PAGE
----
The Pineapple Life Blog is an inspirational editorial platform bringing you the best insider tips, plans, and freebies. Consumed by wanderlust and suffering from FOMO, we share with you the best ideas for your next adventure. Whether it be a local night out or traveling across the world, we know the hot spots, hidden gems, good grub, most instagrammable spots and where the free samples are.
Located in Austin, TX and New York City.
We bring you the most trendy spots in these great cities.
Afternoon Tea in England: The most quintessential of English customs, Afternoon Tea in England is a light meal composed of three courses – tea sandwiches, scones with clotted cream and jam, and sweet pastries. Can also be referred to as High Tea.
Tea in America: The luxe three-tier affair, involving savories, scones, sweets, and of course tea. This can be a serious business in New York City, with a huge range of additions including salads, sandwiches and pastries.
High Tea in Scotland: In Scotland, high tea takes on further differentiation. A Scottish high tea is not unlike an afternoon tea but will include some hot food, such as a cheese on toast or other savory goodies.
Pictured Left to Right: England, America, Scotland.
Afternoon tea at the most lux spot in NYC, where you can sit and snack on croissants while paying homage to Audrey Hepburn’s iconic character in the 1961 film Breakfast at Tiffany’s.
The Blue Box Cafe at their New York flagship store on Fifth Avenue opened in 2017 but the hype continues as it is near impossible to get a reservation. Read our blog post for tips on how to get an almost impossible reservation at this cute cafe.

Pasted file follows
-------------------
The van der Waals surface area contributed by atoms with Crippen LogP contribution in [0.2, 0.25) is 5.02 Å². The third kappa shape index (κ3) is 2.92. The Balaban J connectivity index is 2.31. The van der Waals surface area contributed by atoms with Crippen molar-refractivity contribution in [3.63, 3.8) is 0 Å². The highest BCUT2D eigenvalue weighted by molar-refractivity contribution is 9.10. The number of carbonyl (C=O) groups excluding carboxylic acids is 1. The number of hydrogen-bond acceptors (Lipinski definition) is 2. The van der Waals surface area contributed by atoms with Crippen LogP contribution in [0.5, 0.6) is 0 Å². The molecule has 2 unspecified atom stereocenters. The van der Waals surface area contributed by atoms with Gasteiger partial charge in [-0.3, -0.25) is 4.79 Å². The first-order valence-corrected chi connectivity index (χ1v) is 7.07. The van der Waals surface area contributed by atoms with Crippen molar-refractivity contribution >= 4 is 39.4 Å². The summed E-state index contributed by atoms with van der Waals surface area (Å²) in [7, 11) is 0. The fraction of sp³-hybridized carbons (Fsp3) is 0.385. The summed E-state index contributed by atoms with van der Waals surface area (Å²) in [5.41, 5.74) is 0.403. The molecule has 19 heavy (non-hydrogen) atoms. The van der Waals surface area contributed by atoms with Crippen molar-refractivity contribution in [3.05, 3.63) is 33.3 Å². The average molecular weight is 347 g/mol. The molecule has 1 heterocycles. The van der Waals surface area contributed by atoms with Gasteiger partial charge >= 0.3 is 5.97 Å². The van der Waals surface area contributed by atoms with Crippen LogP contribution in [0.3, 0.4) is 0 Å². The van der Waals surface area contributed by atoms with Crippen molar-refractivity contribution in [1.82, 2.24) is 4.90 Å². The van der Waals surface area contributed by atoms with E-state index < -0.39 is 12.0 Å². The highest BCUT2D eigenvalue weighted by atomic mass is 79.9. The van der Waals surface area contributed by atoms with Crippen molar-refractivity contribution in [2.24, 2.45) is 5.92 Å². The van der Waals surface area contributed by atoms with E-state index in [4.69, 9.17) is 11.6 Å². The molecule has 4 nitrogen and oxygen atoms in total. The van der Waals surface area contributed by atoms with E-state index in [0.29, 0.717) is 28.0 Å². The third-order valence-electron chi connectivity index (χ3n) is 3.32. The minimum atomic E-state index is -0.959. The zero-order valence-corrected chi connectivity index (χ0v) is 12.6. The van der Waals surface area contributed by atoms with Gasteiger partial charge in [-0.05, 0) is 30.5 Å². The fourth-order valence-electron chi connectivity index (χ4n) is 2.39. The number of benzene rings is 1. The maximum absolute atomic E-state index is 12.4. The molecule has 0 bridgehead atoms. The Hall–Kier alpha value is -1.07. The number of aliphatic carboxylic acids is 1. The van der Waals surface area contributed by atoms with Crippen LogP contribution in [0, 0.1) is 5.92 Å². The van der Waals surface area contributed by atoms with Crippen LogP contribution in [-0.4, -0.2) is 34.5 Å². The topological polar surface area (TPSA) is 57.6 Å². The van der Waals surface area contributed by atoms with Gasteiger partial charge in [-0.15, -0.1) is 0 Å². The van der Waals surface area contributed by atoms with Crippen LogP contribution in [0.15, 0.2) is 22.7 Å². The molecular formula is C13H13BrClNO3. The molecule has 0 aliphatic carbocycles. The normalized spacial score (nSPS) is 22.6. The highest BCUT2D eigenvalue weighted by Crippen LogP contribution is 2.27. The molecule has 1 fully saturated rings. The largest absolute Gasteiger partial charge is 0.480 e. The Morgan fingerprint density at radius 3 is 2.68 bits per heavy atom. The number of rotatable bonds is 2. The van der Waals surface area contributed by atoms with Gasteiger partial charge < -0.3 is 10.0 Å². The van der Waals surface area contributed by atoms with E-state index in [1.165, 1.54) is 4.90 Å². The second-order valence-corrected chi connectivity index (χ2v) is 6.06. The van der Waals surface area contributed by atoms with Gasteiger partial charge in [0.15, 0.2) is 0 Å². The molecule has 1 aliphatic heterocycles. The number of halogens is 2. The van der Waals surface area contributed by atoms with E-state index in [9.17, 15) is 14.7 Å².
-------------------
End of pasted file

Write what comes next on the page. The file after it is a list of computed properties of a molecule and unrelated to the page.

Here’s a modern twist on the classic afternoon tea, a happy hour with tea-infused cocktails located at the Blind Spot Bar in St. Martins Lane Hotel in London. You can enjoy savory and sweet delights served as art, rather than on a typical 3 tier serving platter. A flight of tea infused drinks using the most exotic tea leaves. And yes, at this boutique hotel you will have to find the hidden door to get to this speakeasy tea.
Another boozy tea infused drink menu can be found at Sketch in London. Their tea room that gives ‘Alice in Wonderland’ vibes is perfect for afternoon tea, but enjoy their boozy tea drinks served in bone china at the bar.
Located in Kensington, The Ampersand Hotel hosts afternoon tea in The Drawing Room for an out of this world exploration of its award winning Science Afternoon Tea.
Inspired by the hotel’s South Kensington neighbor – The Science Museum, this Afternoon Tea hosts an interactive menu of sweet and savory dishes while encouraging to play with your food.
Guests can explore a delicious selection of themed treats to put you in the imaginary mind set – become a paleontologist as you dust for dinosaur shortbread cookies & fossil chocolates, experiment in the lab using test tubes to sprinkle toppings on the treats or concoct your own lemonade.
Inspired by the great Victorian values of discovery and wonder with a modern twist in this boutique hotel, it is no wonder they have been a multiple winner of the Afternoon Tea Awards as best themed tea in the UK.